RoentGen: Vision-Language Foundation Model
for Chest X-ray Generation

Christian Bluethgen[1]*
Jean-Benoit Delbrouck[1]
Juan M.Z. Chaves[1] Rogier Van der Sluijs[1]
Małgorzata Połacin[2] Tanishq Mathew Abraham[3,4] Shivanshu Purohit[4]
Curtis P.

[1] Center for Artificial Intelligence in Medicine and Imaging (AIMI), Stanford University
[2] Stanford Medicine, Department of Radiology, Stanford University
[3] University of California, Davis
[4] Stability AI
* equal contributions



Multimodal models trained on large natural image-text pair datasets have exhibited astounding abilities in generating high-quality images. Medical imaging data is fundamentally different to natural images, and the language used to succinctly capture relevant details in medical data uses a different, narrow but semantically rich, domain-specific vocabulary. Not surprisingly, multi-modal models trained on natural image-text pairs do not tend to generalize well to the medical domain. Developing generative imaging models faithfully representing medical concepts while providing compositional diversity could mitigate the existing paucity of high-quality, annotated medical imaging datasets.

In this work, we develop a strategy to overcome the large natural-medical distributional shift by adapting a pre-trained latent diffusion model on a corpus of publicly available chest x-rays (CXR) and their corresponding radiology (text) reports. We investigate the model's ability to generate high-fidelity, diverse synthetic CXR conditioned on text prompts. We assess the model outputs quantitatively using image quality metrics, and evaluate image quality and text-image alignment by human domain experts.

RoentGen is able to create visually convincing, diverse synthetic CXR images. The output can be controlled to a high extent by using free-form text prompts including radiology-specific language. Fine-tuning this model on a fixed training set and using it as a data augmentation method, we measure a 5% improvement of a classifier trained jointly on synthetic and real images, and a 3% improvement when trained on a larger but purely synthetic training set. Finally, we observe that this fine-tuning distills in-domain knowledge in the text-encoder and can improve its representation capabilities of certain diseases like pneumothorax by 25%.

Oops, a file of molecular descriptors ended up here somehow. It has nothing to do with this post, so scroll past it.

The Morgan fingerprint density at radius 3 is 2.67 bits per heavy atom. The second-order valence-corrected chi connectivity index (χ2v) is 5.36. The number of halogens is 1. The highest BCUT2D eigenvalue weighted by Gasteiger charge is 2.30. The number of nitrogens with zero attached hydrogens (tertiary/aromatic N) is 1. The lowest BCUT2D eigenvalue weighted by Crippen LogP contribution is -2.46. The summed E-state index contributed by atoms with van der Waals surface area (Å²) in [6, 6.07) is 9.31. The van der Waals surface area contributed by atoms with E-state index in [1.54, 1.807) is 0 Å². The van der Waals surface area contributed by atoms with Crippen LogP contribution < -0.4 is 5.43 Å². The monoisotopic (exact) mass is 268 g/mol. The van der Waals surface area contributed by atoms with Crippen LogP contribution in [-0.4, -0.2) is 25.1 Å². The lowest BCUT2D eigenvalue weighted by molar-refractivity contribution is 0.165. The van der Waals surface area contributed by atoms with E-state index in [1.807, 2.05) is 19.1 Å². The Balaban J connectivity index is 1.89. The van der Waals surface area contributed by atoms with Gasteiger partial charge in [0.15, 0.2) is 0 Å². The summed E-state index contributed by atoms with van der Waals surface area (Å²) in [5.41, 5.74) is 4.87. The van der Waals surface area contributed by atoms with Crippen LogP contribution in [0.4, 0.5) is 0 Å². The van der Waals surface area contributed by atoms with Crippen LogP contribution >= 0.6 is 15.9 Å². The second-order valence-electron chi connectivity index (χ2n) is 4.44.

Synthetic images created by prompting RoentGen for typical CXR abnormalities. The generated CXRs feature high levels of detail: When prompted for ”edema” (top right), perihilar haziness (white arrowheads) and peribronchial cuffing (black arrowhead), both features seen in pulmonary edema, can be observed. For "pneumothorax" (bottom row, third image from the left), a fine line representing the visceral pleural lining of the partially collapsed lung can be delineated (dashed line).

Text-conditioned synthesis of CXR. Each image was hand-picked out of four generated CXR per respective prompt. Here, presence or absence of a finding (pleural effusions, dotted ROI added for visualization) and dimensions like size and laterality were controlled via prompting. Note that the model correctly incorporated the radiological convention of displaying the right patient side on the left side of the image, and vice versa.


P. Chambon, C. Bluethgen,
JB Delbrouck, R. Van der Sluijs,
M. Polacin, J.M.Z. Chaves,
T. Abraham, and S. Purohit
CP. Langlotz, A. Chaudhari
RoentGen: Vision-Language Foundation Model for Chest X-ray Generation
2022. (hosted on ArXiv)



Research reported in this publication was made possible in part by the National Institute of Biomedical Imaging and Bioengineering (NIBIB) of the National Institutes of Health, which funded PC under contracts 75N92020C00008 and 75N92020C00021. CB received support from the Swiss Society of Radiology and the Kurt and Senta Herrmann-Foundation, independent of this work. We acknowledge support by Stability.AI in providing computational support for this work. We acknowledge the support of this work by the Wu Tsai Human Performance Alliance at Stanford University and the Joe and Clara Tsai Foundation.


The information provided on this project site, including the generated images, does not contain or is substitute for any professional medical or health advice. The information is provided in good faith for general informational, research and educational purposes only. The authors make no warranty of any kind, express or implied, regarding the accuracy, validity, reliability, or completeness of any information on the site. Before taking any actions based on the presented information, we encourage you to consult with appropriate medical professionals. THE USE OR RELIANCE OF ANY INFORMATION CONTAINED ON THE SITE IS SOLELY AT YOUR OWN RISK.

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